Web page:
Made a run out to the Boone County History & Culture Center on a tip from my friend Brian Flanagin that they were selling official DVD copies of John Turner’s fascinating film, Korla, a documentary about St. Louisian/Columbian John Redd, a Black man who, passing for an Indian from Delhi, came to fame as keyboard mesmerizer Korla Pandit. I’d seen the film at Ragtag Cinema, been intrigued by the scholarly discussion (with fire and rhymes added by Tyree Paladon Byndom), and recommended it yesterday on Instagram as a great local Black history document. That’s where Brian learned of it, as he stood in front of the Center’s display class where it lay. It was the last film I loaned to my late friend George Frissell (I had a preview disc), so I had to snap up an official copy. My birthday’s coming, after all–I don’t think DVDs qualify under my New Year’s Resolution ban…or do they?
For Saturday Movie Night: J Blakeson’s I Care a Lot, on Netflix, with one of the most repulsive reptiles of a protagonist I’ve seen recently. At first, when I recognized hints of black comedy, I was fairly engaged; during the second half, when the film became ridiculous and was resolved by a deus-who-had-been-obviously-planted-earlier-ex-machina, I didn’t care very much.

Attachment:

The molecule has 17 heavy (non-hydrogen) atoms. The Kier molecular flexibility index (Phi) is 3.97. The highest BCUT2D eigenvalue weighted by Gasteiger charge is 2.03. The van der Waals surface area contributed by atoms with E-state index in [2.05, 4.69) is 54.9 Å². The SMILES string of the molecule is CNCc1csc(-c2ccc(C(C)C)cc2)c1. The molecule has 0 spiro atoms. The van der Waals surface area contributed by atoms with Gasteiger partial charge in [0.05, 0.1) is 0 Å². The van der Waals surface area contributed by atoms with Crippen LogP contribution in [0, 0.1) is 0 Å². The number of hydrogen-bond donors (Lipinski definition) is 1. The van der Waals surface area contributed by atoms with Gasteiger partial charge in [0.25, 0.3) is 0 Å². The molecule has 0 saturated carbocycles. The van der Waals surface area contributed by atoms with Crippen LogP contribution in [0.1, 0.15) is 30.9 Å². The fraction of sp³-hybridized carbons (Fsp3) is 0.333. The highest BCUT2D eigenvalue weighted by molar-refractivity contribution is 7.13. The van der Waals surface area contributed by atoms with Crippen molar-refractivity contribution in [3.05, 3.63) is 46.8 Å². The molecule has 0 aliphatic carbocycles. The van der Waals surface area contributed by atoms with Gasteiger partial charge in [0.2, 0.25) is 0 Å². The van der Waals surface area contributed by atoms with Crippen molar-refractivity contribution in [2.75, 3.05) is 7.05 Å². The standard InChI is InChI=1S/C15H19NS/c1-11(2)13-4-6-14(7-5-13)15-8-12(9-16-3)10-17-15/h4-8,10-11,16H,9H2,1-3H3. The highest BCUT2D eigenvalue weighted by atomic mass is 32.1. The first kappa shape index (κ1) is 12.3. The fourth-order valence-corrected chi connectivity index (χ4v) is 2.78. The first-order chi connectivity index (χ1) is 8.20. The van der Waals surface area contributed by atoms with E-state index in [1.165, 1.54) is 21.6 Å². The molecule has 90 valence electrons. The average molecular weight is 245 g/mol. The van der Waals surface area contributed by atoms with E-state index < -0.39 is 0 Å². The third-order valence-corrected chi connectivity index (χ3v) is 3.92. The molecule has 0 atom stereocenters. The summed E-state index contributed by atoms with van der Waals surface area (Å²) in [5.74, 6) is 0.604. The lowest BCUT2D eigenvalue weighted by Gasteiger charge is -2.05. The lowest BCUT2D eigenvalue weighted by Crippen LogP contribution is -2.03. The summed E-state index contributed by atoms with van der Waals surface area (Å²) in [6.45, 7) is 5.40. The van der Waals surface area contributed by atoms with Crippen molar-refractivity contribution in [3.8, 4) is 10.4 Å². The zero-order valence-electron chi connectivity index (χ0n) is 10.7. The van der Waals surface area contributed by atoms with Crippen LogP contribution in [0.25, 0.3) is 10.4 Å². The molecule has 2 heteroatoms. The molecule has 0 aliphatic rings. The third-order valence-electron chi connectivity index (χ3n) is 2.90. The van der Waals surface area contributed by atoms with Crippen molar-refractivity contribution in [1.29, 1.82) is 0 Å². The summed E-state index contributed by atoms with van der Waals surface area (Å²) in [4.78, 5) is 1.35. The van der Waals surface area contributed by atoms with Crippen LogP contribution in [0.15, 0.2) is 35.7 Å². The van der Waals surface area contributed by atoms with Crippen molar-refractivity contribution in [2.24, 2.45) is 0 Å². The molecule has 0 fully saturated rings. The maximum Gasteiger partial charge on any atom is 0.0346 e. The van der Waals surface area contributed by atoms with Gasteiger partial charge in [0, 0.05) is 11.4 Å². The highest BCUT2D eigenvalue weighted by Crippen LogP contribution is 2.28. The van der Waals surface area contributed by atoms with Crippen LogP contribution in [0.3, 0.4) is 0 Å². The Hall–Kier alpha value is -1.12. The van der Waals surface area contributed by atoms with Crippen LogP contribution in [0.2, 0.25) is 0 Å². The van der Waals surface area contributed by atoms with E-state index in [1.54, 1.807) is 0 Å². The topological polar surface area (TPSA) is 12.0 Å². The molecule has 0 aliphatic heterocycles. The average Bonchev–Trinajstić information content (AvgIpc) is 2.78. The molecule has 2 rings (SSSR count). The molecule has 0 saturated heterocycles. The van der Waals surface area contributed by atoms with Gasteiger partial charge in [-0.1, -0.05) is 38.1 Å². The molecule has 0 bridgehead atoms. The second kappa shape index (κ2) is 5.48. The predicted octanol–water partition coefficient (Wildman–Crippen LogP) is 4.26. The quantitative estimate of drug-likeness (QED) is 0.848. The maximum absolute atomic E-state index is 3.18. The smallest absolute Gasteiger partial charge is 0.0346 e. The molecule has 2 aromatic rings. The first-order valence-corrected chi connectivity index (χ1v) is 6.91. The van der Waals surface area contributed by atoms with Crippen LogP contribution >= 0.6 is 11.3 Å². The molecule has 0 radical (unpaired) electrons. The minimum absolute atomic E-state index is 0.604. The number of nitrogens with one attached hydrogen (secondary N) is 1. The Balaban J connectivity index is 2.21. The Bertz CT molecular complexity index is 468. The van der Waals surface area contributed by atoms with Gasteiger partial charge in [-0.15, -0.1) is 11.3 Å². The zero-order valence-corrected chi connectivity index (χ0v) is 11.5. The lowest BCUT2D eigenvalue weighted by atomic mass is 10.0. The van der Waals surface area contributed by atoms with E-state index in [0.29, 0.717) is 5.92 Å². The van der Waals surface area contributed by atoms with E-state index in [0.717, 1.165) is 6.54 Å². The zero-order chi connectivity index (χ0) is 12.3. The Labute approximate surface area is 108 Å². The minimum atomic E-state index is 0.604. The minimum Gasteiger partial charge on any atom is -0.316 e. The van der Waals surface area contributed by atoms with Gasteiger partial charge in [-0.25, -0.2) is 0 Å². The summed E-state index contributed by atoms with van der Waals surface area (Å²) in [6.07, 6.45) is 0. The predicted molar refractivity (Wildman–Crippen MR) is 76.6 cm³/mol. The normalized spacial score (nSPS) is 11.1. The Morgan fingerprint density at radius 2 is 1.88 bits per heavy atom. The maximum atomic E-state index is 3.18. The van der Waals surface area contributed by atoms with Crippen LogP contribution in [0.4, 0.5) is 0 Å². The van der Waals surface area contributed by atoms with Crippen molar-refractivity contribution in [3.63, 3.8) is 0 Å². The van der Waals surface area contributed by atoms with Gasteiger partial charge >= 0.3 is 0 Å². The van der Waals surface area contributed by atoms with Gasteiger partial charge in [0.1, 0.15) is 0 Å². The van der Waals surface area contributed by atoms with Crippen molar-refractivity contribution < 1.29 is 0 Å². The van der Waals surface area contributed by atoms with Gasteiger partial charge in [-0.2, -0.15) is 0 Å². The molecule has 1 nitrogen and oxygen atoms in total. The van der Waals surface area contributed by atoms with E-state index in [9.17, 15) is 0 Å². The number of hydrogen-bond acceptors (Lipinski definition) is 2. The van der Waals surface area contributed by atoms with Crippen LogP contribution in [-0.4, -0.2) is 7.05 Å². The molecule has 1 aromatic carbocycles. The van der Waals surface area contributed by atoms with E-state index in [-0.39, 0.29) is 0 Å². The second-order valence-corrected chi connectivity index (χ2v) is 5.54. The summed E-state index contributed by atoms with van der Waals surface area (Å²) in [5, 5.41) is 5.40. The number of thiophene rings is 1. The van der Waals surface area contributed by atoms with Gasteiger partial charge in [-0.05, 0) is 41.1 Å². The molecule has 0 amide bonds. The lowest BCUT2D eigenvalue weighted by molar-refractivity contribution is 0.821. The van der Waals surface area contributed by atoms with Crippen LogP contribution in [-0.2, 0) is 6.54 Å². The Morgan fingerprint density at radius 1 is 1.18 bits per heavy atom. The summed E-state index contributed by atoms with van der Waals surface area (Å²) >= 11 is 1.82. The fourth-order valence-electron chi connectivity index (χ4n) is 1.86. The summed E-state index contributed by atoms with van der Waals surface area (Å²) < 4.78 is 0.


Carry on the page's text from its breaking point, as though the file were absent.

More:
A party during an episode of The Durrells really made me miss celebrating with people while records play, booties shake, bodies sweat, and liquor flows. Really made me miss it. Damn TV shows…
As I mentioned yesterday, I videoconferenced with the two Mizzou teacher interns I am supervising this year. Their student teaching journey was abruptly truncated by COVID-19–they are still assisting their as they are able with grading and virtual lessons–so we discussed the possibilities they’d encounter next fall: content challenges and limitations, stressed students with fragile economic support, explaining what is happening right now in the context of their instruction, isolation (if teachers can’t yet work in person in the fall). The potential environment is daunting, and I do not envy them. I usually let them do the talking, but I did offer them each these words of advice: try to find a crusty old veteran who still has ahold of their joy and sidle into a “grasshopper” role. Nothing helped me get my footing better; it’s not that I avoided my fellow greenhorns, but “the older guys know what it’s all about,” as someone once sang. They helped me dodge several potholes–right, Bob Bilyeu?